The New Museum.

This exhibition is spectacular in the sheer breadth of the artists included. In this, the exhibition conveys not only the historical experience of living under the philosophies and realities of fascism, but also how alive its aftermath still is in the psyches of subsequent generations. This exhibition is enormously rich, exhibiting the intellectual, the fantastical, the guerrilla, and the mystical all under one roof. The feeling of this part of the world is as palpable as the reality of such far reaching, oppressive ideologies were rebelled against and embraced with amidst the promises of intellectual, spiritual, and financial freedom. When I saw this exhibit, Norway had been bombed the previous day, and David Ter-Oganyan's piece "This is Not a Bomb"(2006)was installed throughout the museum, in the stairwells and elevators. I first saw the piece as I was jammed up against one of the "non bombs" in the elevator. I did not realize any of the details of the piece's construction (which are completely inane everyday objects upon inspection); the only thing my eye read was bomb. Even in my knowing of being in a designated art space, I was so jarred by the previous day's bombing in another such docile and unexpected environment (Norway), that the moment I saw the piece, I hurriedly exited the elevator on the wrong floor, anxious to get away from the thing as quickly as possible. It seems that we are losing the war on terror. I was terrified, and my instinct was not original but inculcated and nourished. Terrorism is bleeding its fear into the beginning of the edges of normative society, and as much as I will be the intellectual warrior that I must, in that moment, I became a casualty. I am uneasy in the realization of this new fear in me, and Ter-Oganyan's piece catalyzed the recognition of this new part of my self.

"This is Not a Bomb", 2006, David Ter-Oganyan

Thus broke the rest of the exhibition, as I witnessed artists terrorized and victimized by the politics of their governments. The exhibition is thoroughly rich and heartbreaking, highlighting artists deceased and quite young, from Estonia to Armenia. Many of these artists worked in secret and many were tortured by the inevitable solitude such regimes manifest. I left the exhibition almost in tears, overwhelmed by the inanity of humanity, the senseless cruelty that continues to regenerate and proliferate, and the buoying resilience of idealogies that both sustain and poison us.
(on view through September 25)

Moma PS1.

NAKADATE-articleLarge.jpg"Exorcism in January", Video, Laurel Nakadate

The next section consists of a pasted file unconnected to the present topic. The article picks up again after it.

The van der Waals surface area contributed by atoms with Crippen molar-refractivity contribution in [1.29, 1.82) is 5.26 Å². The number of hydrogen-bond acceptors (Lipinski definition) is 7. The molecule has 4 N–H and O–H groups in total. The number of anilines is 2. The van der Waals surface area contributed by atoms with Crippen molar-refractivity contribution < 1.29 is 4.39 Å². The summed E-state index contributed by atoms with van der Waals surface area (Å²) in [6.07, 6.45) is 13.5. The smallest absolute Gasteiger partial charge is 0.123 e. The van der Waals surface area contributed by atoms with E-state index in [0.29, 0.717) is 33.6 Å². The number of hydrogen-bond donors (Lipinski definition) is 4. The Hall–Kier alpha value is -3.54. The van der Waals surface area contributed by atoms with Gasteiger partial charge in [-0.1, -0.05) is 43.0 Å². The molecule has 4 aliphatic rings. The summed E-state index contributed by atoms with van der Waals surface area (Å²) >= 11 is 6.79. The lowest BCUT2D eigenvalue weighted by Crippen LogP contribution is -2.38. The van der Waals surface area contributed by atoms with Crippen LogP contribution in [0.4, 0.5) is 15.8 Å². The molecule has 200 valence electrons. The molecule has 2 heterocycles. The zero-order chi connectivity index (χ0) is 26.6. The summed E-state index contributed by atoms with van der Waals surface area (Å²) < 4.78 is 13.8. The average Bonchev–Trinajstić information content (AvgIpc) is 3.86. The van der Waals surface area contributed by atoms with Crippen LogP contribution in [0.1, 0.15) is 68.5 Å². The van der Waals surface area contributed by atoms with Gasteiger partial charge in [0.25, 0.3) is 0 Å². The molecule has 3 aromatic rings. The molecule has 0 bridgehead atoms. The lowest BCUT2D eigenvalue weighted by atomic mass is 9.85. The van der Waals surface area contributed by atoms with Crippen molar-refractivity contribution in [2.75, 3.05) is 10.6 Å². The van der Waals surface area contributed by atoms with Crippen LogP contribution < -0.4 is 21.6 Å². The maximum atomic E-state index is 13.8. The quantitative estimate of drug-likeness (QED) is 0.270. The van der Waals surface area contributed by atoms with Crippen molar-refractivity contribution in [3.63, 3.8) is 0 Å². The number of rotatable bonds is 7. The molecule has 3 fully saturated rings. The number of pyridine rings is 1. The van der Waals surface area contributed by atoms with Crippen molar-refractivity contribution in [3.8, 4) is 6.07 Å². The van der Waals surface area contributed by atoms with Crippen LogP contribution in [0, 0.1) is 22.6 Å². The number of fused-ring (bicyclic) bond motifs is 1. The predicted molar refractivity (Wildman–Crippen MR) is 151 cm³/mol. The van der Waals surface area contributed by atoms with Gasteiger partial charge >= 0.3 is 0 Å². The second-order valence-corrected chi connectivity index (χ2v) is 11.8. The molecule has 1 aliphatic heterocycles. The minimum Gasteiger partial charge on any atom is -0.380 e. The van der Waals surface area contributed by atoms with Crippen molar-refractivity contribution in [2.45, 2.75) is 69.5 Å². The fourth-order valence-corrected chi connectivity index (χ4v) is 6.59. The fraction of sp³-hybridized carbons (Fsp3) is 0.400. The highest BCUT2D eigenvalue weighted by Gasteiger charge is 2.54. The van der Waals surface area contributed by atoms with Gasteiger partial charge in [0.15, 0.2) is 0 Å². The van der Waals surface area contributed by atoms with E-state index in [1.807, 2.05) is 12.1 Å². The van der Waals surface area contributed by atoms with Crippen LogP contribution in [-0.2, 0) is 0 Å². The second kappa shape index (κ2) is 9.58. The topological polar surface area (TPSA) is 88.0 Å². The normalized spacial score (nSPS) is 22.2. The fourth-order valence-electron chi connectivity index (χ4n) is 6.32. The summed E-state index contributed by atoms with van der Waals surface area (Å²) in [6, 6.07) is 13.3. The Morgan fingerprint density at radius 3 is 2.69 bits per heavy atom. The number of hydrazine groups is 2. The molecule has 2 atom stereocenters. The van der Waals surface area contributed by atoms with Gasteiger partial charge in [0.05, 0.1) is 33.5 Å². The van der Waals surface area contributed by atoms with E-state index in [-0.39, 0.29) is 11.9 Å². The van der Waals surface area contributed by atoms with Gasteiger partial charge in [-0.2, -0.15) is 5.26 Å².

Laurel Nakadate. The artist Laurel Nakadate's exhibit, "Only the Lonely" is a turbulent, coming of age viewing experience filled with angst, consternation, and in the end, a possible transcendence. The impetus for the artist's work often seems unclear, and the seemingly entire lack thereof is, at times, incredibly offensive. The simple explanation of narcissism seems far too obtuse for such a venue, yet is the most blatant first impression of her self portraits, which feature her image captured over the span of a year, weeping in different locales and often mostly naked. The central gallery exhibits these days of supposed “sadness” which seem more like technically bad (but still cool and definitely en low-fi vogue) American Apparel advertisements. Yes, this artist looks great naked, and the locations of her shoots, though often repeating, offer up something of a guessing game for a narrative, which seems slightly redeeming. Her beautiful body is nubile and athletic and desirable, and thus we want to look at her. Yet, the emotional manipulation of her tear stained face and her naked body seem like below-the-belt cheap shots (literally) that leave you wanting more than a one liner. Towards the end of the procession of giant photos, there are a couple of images where the artist seemed to be masturbating; at the moment I thought this a much more honest account of her intentions.
However, as one continues through the galleries to experience her video work, it seems that while she wants to be somehow commenting on the male gaze, she seems only to be enslaved and obsessed by it. Her utilization of this gaze as a means to exploit her own subjects seems not savvy but cruel, and is exceptionally one dimensional. In the piece, "Lessons 1-10", in which she agrees to become an artist's figure model in exchange for video footage is almost hilarious; the gentleman artist seems entirely disinterested in her as a sexual object, and his drawings reveal this. The harder she tries to be desirable, the more cartoonish his drawings become. At one point she delicately feeds him oranges, and he eats them.